Hydraulic fracturing exemptionEdit

Congress amended the SDWA in 2005 to exclude hydraulic fracturing, an industrial process for recovering oil and natural gas, from coverage under the UIC program, except where diesel fuels are used.[40][41] This exclusion has been called the "Halliburton Loophole". Halliburton is the world's largest provider of hydraulic fracturing services.[42] The measure was a response to a recommendation from the Energy Task Force, chaired by Vice President Dick Cheney in 2001.[43] (Cheney had been Chairman and CEO of Halliburton from 1995 to 2000.[44])

Whistleblower protectionEdit

The SDWA includes a whistleblower protection provision.[45] Employees in the US who believe they were fired or suffered another adverse action related to enforcement of this law have 30 days to file a written complaint with the Occupational Safety and Health Administration.

HistoryEdit

PreludeEdit

Prior to the SDWA there were few national enforceable requirements for drinking water. Improvements in testing were allowing the detection of smaller concentrations of contaminant and allowing more tests to be run.[46][47]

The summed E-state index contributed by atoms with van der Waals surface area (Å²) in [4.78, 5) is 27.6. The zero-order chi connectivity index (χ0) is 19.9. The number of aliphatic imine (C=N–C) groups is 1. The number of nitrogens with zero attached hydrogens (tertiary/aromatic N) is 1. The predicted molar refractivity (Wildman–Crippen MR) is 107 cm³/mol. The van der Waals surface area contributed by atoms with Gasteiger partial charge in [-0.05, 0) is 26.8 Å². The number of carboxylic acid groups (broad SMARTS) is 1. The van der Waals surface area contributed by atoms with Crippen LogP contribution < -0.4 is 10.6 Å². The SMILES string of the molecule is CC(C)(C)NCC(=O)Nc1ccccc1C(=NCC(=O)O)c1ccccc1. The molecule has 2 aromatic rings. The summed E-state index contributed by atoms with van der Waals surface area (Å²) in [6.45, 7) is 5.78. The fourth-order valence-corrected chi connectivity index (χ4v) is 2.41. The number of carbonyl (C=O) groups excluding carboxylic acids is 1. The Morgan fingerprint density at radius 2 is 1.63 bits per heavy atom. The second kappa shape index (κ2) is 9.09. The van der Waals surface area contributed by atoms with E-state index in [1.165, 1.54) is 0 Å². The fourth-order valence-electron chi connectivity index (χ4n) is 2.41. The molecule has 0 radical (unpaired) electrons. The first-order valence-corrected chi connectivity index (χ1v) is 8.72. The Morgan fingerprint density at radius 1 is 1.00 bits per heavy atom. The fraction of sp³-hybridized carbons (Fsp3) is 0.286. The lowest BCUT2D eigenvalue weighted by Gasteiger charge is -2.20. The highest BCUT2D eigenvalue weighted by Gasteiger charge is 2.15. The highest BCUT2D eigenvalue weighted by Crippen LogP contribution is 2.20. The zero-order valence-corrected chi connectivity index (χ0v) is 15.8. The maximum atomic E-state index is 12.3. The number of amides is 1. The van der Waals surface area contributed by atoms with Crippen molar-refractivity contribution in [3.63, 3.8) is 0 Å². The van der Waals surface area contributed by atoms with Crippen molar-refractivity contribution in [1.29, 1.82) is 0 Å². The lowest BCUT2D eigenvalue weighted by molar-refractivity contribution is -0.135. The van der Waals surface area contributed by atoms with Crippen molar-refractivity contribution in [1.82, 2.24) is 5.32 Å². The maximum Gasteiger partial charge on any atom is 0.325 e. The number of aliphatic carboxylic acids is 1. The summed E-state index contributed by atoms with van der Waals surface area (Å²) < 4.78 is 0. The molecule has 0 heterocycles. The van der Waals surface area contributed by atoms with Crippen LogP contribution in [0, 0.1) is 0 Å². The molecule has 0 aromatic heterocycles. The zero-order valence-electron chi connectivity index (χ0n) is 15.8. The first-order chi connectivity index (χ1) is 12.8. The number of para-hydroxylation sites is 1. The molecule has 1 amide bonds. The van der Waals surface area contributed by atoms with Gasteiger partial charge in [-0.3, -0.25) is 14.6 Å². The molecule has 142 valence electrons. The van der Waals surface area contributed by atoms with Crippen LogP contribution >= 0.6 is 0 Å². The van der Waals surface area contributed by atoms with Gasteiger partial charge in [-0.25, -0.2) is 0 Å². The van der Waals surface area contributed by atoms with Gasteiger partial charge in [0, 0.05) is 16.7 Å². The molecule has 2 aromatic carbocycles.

Under state programs, some water works managers mistakenly believed that the major, real threats were behind them and their primary focus was on providing consistent and effective service through aging infrastructure, with major efforts at maintaining the bacteriological quality of drinking water.[48]

1974 ActEdit

The Safe Drinking Water Act was one of several pieces of environmental legislation in the 1970s. Discovery of organic contamination in public drinking water and the lack of enforceable, national standards persuaded Congress to take action.

Historically, up through 1914, drinking water quality in the United States was managed at the state and local level. After that, interstate waters were protected using United States Public Health Service (USPHS) standards. Ultimately the USPHS standards were adopted and expanded as national drinking water standards after passage of the 1974 law.[49]